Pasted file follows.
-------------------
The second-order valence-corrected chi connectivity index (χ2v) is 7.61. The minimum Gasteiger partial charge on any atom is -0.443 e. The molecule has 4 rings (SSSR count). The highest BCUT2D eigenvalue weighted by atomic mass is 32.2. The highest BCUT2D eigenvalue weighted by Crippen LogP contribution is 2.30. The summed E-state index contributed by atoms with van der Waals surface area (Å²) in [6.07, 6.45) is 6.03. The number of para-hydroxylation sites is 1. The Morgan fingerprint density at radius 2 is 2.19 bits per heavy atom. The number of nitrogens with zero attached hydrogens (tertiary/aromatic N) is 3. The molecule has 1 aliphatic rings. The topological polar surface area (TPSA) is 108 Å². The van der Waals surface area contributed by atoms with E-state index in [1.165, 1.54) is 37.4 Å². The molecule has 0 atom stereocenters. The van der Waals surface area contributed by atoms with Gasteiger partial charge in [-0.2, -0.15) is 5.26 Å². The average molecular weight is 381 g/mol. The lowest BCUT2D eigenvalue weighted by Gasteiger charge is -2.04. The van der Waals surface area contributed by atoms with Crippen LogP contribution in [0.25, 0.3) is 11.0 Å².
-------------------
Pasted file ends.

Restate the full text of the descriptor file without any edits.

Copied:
The second-order valence-corrected chi connectivity index (χ2v) is 7.61. The minimum Gasteiger partial charge on any atom is -0.443 e. The molecule has 4 rings (SSSR count). The highest BCUT2D eigenvalue weighted by atomic mass is 32.2. The highest BCUT2D eigenvalue weighted by Crippen LogP contribution is 2.30. The summed E-state index contributed by atoms with van der Waals surface area (Å²) in [6.07, 6.45) is 6.03. The number of para-hydroxylation sites is 1. The Morgan fingerprint density at radius 2 is 2.19 bits per heavy atom. The number of nitrogens with zero attached hydrogens (tertiary/aromatic N) is 3. The molecule has 1 aliphatic rings. The topological polar surface area (TPSA) is 108 Å². The van der Waals surface area contributed by atoms with E-state index in [1.165, 1.54) is 37.4 Å². The molecule has 0 atom stereocenters. The van der Waals surface area contributed by atoms with Gasteiger partial charge in [-0.2, -0.15) is 5.26 Å². The average molecular weight is 381 g/mol. The lowest BCUT2D eigenvalue weighted by Gasteiger charge is -2.04. The van der Waals surface area contributed by atoms with Crippen LogP contribution in [0.25, 0.3) is 11.0 Å².